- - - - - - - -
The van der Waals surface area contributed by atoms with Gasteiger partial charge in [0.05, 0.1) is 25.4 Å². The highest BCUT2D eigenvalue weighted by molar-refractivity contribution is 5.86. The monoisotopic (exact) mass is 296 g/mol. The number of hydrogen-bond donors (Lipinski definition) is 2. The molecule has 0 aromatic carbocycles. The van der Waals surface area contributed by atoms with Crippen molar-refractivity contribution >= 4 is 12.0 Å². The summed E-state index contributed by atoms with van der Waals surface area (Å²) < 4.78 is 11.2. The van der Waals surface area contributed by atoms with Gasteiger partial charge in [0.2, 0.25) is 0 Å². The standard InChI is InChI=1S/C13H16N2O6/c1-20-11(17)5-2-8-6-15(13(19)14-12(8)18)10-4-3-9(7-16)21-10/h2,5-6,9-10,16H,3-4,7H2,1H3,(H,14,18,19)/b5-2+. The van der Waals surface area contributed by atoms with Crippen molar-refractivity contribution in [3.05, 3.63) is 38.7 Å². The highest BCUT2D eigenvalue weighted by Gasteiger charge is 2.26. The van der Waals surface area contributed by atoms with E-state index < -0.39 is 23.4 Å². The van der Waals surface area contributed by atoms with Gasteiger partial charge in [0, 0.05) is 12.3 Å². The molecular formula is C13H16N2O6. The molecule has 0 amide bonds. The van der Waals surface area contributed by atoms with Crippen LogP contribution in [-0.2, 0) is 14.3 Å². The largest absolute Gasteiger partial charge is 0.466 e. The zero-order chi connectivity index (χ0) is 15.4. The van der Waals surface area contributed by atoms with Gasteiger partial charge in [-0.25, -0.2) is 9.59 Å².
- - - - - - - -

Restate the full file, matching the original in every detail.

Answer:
The van der Waals surface area contributed by atoms with Gasteiger partial charge in [0.05, 0.1) is 25.4 Å². The highest BCUT2D eigenvalue weighted by molar-refractivity contribution is 5.86. The monoisotopic (exact) mass is 296 g/mol. The number of hydrogen-bond donors (Lipinski definition) is 2. The molecule has 0 aromatic carbocycles. The van der Waals surface area contributed by atoms with Crippen molar-refractivity contribution >= 4 is 12.0 Å². The summed E-state index contributed by atoms with van der Waals surface area (Å²) < 4.78 is 11.2. The van der Waals surface area contributed by atoms with Gasteiger partial charge in [0.2, 0.25) is 0 Å². The standard InChI is InChI=1S/C13H16N2O6/c1-20-11(17)5-2-8-6-15(13(19)14-12(8)18)10-4-3-9(7-16)21-10/h2,5-6,9-10,16H,3-4,7H2,1H3,(H,14,18,19)/b5-2+. The van der Waals surface area contributed by atoms with Crippen molar-refractivity contribution in [3.05, 3.63) is 38.7 Å². The highest BCUT2D eigenvalue weighted by Gasteiger charge is 2.26. The van der Waals surface area contributed by atoms with E-state index < -0.39 is 23.4 Å². The van der Waals surface area contributed by atoms with Gasteiger partial charge in [0, 0.05) is 12.3 Å². The molecular formula is C13H16N2O6. The molecule has 0 amide bonds. The van der Waals surface area contributed by atoms with Crippen LogP contribution in [-0.2, 0) is 14.3 Å². The largest absolute Gasteiger partial charge is 0.466 e. The zero-order chi connectivity index (χ0) is 15.4. The van der Waals surface area contributed by atoms with Gasteiger partial charge in [-0.25, -0.2) is 9.59 Å².